RAS Mutated, APL
Leukemia Insights - Summer 2011
- Ph II GSK1120212
- Ph I/II Mek Inhibitor MSC1936369B
Both GSK1120212 (Gilmartin A, Clin Cancer Res, 2011, 17, 989-1000) and AS703026 (Yoon J, Cancer Res, 2011, 71, 445-53) are inhibitors of MEK 1/2 and are expected to be active in hematological malignancies associated with activation of RAS/RAF/MAP kinase pathway, a pro-survival pathway activated through mutations or otherwise in myeloid malignancies. All patients with AML, MDS or CMML are routinely tested for RAS at MD Anderson Cancer Center.
Data from a phase I study of GSK1120212 presented at the 2010 ASH annual meeting showed that GSK1120212 administered at 2mg/day orally was tolerable in subjects with relapsed or refractory AML and other leukemias. This dose regimen achieved plasma concentrations sufficient for target inhibition and showed preliminary anti-leukemic clinical activity. Based on these results, a phase II study in AML, MDS and CMML has been initiated (Borthakur G, Blood, ASH Annual Meeting Abstracts, 2010, 116, 3281). Eleven patients were treated with MSC1936369B at our institution. Stable disease lasting 12 weeks or more has been reported in 3 patients with relapsed/refractory AML, 1 of 3 patients had transient clearance of blasts from peripheral blood (Ravandi F, Blood, ASH Annual
Meeting Abstracts, 2010, 116, 3296). This study continues to accrue.
Tamibarotene is a synthetic retinoid that has been shown to be well-tolerated and effective in both the newly diagnosed and relapsed/refractory APL populations in studies in Japan (Takeuchi M, Leuk Lymphoma, 1998, 31, 441-51). Compared to ATRA, Tamibarotene is 10 times more potent as it shows lower affinity for the cellular retinoic acid binding protein allowing for greater drug availability in the nucleus (Ohnishi K, International Journal of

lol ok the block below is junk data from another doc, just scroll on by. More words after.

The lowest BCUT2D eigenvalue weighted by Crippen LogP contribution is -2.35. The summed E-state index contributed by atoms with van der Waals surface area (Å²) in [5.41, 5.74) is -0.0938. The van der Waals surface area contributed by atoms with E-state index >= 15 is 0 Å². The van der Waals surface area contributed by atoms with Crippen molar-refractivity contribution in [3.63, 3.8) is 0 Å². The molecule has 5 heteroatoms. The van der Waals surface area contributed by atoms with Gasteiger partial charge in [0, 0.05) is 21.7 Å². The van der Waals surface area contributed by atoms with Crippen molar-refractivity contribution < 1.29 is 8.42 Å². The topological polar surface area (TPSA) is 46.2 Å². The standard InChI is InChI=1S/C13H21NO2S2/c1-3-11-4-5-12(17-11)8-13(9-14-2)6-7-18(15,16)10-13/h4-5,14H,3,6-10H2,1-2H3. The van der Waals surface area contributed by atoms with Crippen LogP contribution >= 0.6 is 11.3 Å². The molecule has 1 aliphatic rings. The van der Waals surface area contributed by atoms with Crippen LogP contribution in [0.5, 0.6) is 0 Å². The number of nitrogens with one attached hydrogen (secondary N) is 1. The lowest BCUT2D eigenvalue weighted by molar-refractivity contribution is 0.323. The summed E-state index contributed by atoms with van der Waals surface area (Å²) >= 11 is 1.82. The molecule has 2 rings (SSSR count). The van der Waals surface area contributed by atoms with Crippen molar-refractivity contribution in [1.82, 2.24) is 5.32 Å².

Clinical Oncology, 2007, 12, 313-317).
Tamibarotene is currently approved in Japan for treatment of recurrent APL. There is a Special Protocol Assessment (SPA) in place with the FDA for a phase II clinical trial, known as STAR-1, which is evaluating the efficacy and safety of Tamibarotene as a third-line treatment for APL. The STAR-1 trial is ongoing and currently includes six clinical sites in the U.S. Of the 11 patients enrolled in the STAR-1 trial to date, three (27%) achieved a hematologic complete response, and four (36%) a morphologic leukemia-free state (Cortes-Franco J, Blood, ASH Annual Meeting Abstracts, 2009, 114, 2050).
Recent discoveries confirm the complexity involved in understanding and treating acute leukemia. Targets for therapeutic intervention have been identified in both AML and ALL and further investigation of novel therapies will hopefully improve outcomes in patients with leukemia.
Although considered less toxic than traditional chemotherapy, targeted therapy will produce new adverse effects necessitating updated management strategies. Identifying disease characteristics and determining prognosis will continue to be important for directing treatment. With advancements in personalized therapy aimed at molecular or cytogenetic features of disease, long-term survival of patients with leukemia appears promising.